Public presentation: “Flights of Fancy from the Veil: W.E.B. Dubois as a Satirist.” Lecture; light reception to follow. Friday, Sept. 14, at 3:30 p.m. in 302 Schaeffer Hall.
As the author of more than 500 original research articles and the editor of 10 books in the fields of aging and neurodegenerative disease, Mark Mattson is, by official counts, the most highly cited neuroscientist in the world. The Johns Hopkins University professor of neuroscience and chief of the Laboratory of Neurosciences at Baltimore’s National Institute on Aging has been interested in aging since the ninth grade, when he wrote an essay about cryopreservation—the preservation-by-freezing of living tissue. "I was grabbed with the idea of putting aging on hold," he says. Now, at the National Institute on Aging, he researches ways to put aging-related disease on hold, using new technology to understand brain aging and the development of neurodegenerative disorders. He is specifically interested in discovering whether calorie restriction can help ward off brain damage and disease.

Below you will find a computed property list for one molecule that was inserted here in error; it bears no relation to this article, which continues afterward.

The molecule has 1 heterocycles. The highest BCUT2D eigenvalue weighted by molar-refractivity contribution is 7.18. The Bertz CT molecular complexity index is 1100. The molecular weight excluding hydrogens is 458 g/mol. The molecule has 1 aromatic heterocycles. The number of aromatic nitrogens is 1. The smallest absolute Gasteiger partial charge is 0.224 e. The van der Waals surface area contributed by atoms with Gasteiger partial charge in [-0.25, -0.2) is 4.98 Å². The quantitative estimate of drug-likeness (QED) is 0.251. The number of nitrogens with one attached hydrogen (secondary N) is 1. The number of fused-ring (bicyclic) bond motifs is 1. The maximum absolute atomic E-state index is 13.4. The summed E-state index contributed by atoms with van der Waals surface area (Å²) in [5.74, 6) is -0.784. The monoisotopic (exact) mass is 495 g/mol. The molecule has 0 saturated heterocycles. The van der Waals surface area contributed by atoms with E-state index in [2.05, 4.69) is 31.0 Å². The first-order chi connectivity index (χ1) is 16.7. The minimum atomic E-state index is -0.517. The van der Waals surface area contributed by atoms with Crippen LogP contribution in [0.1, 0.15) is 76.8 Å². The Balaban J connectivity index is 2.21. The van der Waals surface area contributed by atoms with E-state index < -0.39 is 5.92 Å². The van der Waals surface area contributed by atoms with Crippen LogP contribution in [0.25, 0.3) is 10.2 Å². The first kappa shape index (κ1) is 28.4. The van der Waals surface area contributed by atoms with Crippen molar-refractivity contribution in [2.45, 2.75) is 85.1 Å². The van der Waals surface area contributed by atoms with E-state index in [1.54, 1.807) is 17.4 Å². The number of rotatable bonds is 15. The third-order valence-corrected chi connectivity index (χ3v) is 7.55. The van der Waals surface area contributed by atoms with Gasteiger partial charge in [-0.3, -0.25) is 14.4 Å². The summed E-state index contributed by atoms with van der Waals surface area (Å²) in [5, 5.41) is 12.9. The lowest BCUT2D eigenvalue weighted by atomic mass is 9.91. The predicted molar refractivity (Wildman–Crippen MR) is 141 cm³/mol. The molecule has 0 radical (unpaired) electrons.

After completing his PhD at Iowa and his postdoctoral training at Colorado State University, Mattson joined the faculty of the Department of Anatomy and Neurobiology at the University of Kentucky and became an associate at the school’s acclaimed Sanders-Brown Center on Aging. In 2011, he authored a breakthrough paper questioning the utility of standard, industrially bred—thus metabolically morbid—lab mice in research on human disease. For his many contributions to the field and to the understanding, prevention, and treatment of Alzheimer’s disease, Parkinson’s disease, ALS, and stroke, he has received the Metropolitan Life Foundation Medical Research Award, the Alzheimer’s Association Zenith Award, the Jordi Folch Pi Award, the Santiago Grisolia Chair Prize, and the Tovi Comet-Walerstein Science Award.